Nothing is essential, necessary or fundamental to living decently, happily, or with empathy for others. I mean this mostly in religious terms. There is no one God, one figure, one religion, one denomination, one scripture, one translation: there is no one of these that is essential, necessary, or fundamental to everyone’s life. One is as good as another. No religion at all is as good as any one religion.
As the Dalai Lama has said, “I have come to the conclusion that whether or not a person is a religious believer does not matter much. Far more important is that they be a good human being.”[i]
Orthodoxy is a fiction, and variety and change are the norm for religion, as for all else.
No form or way of prayer, meditation, or practice is necessary or essential for anyone, even if it is essential for you. Thinking otherwise suggests that anyone who lived before a certain teacher or religion somehow lived a religiously deficient life, a judgment I at least am unable to make.
I say none of this to disparage your faith or the sense of community or tradition you find in your religion, but rather to not allow any religious faith or sense of community to be disparaged.
All religious revelation—even our own personal and life-changing experiences—are encountered in such a way that none of them has yet been articulated convincingly to “prove” that any one religion is the only way.
And the fact that revelation does not lend itself to easy demonstration suggests that its use as a merely human tool to “prove” one religion over another is a mistaken one.
If you say, then, that it’s a matter of faith, not reason; or of conscience and tradition; or simply the intuition of trusting this rather than that religion, then you must allow that such a position is as strong as someone of another religion saying the exact same thing.
Neither reason nor faith can be used as the hammer that fundamentalists want them so desperately to be used for.
And so the same with politics: no one party, personality, or philosophy; and so with art: no one school, artist, or technique; and so with everything else. None of them are essential. No one living before any of these appeared were worse off for not having them, and no one living in the future when they’ve been forgotten or changed out of all recognition will be any worse off.
Meaning and experience are both in abundance, and will find their own way, as they always have. Meaning and experience are no less for being a messy combination of personal choice, chance, intuition, and faith, all of them lacking in certainty.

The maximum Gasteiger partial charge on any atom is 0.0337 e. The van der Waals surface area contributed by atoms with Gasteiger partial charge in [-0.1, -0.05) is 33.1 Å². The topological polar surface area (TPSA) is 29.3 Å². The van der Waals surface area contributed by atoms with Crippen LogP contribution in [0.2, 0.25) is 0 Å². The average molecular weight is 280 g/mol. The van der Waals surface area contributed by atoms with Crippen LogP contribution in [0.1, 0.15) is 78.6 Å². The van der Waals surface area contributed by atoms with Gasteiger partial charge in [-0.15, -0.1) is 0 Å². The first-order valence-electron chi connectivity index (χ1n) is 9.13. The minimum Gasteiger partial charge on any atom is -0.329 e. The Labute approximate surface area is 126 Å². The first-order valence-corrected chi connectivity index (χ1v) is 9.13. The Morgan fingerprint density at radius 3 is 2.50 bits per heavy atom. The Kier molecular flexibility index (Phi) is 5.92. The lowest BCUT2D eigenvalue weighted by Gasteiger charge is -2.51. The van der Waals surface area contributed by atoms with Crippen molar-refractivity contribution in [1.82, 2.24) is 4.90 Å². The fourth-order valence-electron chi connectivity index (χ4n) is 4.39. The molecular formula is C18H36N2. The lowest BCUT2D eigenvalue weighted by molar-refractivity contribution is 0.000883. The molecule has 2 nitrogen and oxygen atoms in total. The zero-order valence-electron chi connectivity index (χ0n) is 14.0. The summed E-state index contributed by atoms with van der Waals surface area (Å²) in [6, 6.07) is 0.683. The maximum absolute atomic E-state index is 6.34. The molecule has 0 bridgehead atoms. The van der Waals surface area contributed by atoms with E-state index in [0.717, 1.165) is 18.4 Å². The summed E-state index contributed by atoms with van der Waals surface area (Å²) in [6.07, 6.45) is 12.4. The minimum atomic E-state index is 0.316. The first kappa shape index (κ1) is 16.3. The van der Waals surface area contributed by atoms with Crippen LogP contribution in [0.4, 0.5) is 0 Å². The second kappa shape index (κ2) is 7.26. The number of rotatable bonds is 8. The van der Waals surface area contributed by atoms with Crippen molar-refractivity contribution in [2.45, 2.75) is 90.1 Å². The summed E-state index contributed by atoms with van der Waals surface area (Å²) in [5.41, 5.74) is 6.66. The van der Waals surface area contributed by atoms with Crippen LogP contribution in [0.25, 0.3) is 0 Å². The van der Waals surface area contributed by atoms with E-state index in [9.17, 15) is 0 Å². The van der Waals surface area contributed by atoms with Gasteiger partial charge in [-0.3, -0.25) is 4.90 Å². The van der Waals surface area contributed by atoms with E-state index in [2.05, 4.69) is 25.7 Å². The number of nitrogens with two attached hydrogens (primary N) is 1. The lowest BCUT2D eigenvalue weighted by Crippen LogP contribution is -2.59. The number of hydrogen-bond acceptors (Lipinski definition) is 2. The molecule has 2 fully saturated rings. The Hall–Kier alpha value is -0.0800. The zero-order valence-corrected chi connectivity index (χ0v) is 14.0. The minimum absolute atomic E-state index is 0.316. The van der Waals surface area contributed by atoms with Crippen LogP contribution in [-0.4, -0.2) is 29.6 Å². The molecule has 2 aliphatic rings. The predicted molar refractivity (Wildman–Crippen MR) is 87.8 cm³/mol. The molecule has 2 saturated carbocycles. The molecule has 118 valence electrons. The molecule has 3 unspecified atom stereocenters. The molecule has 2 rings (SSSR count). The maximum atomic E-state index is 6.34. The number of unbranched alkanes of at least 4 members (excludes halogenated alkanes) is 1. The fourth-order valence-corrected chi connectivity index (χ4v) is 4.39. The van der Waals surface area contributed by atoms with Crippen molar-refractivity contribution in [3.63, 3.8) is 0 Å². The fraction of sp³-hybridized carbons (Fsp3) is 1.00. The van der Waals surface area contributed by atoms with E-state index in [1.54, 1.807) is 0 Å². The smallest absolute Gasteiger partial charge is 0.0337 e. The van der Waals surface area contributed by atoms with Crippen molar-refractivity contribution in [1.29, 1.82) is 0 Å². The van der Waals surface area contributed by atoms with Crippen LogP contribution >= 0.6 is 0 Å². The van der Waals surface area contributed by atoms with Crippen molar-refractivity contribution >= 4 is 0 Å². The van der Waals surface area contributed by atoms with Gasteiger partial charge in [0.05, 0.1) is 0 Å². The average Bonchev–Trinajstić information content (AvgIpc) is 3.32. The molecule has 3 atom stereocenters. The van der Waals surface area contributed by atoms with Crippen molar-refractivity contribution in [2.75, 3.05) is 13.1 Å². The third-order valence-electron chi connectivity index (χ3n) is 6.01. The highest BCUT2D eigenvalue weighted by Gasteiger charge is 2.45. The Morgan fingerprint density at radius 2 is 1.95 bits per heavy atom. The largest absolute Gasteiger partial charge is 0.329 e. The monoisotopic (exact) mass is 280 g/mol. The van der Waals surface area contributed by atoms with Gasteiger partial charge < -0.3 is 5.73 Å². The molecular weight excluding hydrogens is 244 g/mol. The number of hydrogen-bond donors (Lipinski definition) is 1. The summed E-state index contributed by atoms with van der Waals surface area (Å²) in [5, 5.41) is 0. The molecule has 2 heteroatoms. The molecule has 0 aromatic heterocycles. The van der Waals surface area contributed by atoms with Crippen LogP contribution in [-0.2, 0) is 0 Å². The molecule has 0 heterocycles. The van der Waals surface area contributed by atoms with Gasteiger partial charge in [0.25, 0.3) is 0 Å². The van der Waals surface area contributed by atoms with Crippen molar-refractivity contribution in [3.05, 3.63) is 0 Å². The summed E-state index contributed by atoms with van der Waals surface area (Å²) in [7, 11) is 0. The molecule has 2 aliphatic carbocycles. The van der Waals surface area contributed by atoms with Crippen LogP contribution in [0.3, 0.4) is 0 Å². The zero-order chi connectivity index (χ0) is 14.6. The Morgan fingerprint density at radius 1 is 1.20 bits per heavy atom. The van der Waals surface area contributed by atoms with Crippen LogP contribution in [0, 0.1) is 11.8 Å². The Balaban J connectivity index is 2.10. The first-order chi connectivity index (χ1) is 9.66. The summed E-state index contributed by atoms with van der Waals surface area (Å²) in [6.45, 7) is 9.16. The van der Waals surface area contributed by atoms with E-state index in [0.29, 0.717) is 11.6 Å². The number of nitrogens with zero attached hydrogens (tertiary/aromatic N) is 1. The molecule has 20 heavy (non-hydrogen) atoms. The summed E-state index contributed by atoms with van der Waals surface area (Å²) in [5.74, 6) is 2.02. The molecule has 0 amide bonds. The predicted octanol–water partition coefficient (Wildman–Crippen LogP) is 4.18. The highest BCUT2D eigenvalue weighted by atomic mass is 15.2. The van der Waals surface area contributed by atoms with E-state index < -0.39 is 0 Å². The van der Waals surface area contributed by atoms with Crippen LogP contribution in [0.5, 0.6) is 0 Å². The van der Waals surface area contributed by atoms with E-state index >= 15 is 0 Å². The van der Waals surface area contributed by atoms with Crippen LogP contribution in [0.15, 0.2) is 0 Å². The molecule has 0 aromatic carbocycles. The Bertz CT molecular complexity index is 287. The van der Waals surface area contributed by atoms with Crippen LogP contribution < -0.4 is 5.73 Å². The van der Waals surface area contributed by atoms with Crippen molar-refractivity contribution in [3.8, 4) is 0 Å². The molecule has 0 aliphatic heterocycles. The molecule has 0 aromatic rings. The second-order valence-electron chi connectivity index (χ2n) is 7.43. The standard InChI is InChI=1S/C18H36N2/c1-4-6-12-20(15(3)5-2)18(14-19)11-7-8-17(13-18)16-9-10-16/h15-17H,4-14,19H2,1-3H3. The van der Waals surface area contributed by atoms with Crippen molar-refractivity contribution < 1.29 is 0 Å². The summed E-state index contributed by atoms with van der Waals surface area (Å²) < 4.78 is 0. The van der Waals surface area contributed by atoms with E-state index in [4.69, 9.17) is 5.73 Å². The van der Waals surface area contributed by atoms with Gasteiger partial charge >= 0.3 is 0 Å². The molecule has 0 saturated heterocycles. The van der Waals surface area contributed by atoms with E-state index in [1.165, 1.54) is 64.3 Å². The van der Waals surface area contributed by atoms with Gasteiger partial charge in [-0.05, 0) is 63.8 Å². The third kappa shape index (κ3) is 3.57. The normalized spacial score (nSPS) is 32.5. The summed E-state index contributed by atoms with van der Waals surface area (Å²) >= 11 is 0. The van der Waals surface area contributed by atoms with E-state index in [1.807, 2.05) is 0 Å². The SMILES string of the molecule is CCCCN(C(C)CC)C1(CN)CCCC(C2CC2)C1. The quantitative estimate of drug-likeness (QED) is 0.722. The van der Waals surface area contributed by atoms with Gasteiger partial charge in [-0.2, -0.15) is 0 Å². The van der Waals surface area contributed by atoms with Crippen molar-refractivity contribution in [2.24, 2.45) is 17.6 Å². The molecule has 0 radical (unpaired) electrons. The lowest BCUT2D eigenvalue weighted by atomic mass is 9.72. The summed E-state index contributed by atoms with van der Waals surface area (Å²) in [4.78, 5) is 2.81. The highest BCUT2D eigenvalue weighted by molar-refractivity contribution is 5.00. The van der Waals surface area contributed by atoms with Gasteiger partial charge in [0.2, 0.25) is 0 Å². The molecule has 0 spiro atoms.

The religions of the world are sharing a leaky boat, and each religion has a forefinger plugging up a hole; each time a religion raises that finger to say they are the best one, the boat begins to sink. And the same with everything else. When asked in the first century BCE to sum up the Torah, Rabbi Hillel famously responded, “What is hateful to yourself, do not do to your fellow-man. That is the whole of the Torah and the remainder is but commentary. Go, learn it.”[ii]
To call the vast religious literature of Judaism, or of any religion, commentary, is marvelous indeed, but it is important that Hillel still says one should learn that tradition, even if it is secondary. It seems impossible to be religious, or just alive in a world living with history, without such traditions and stories specific to our time or place or persuasion. After all, that remainder and that commentary amount to all of our interests, everything specific about religion or culture that divides us from other religions and cultures, everything that gives our lives meaning and which have built and supported civilizations, and everything slightly or hugely different from out own, that informs others. The challenge today is to hold to that basic teaching of treating others as we would be treated, and to never let our specific traditions convince us otherwise. The specifics of our traditions are provisional and conditional and temporary, but if we choose to allow it, that basic norm remains, shining and whole.
What we believe is irrelevant; what those beliefs require us to believe about others, is paramount.
[i] Dalai Lama and Howard C. Cutler, The Art of Happiness: A Handbook for Living, 19.
[ii] Quoted in Abraham Cohen, Everyman’s Talmud, 65, 214.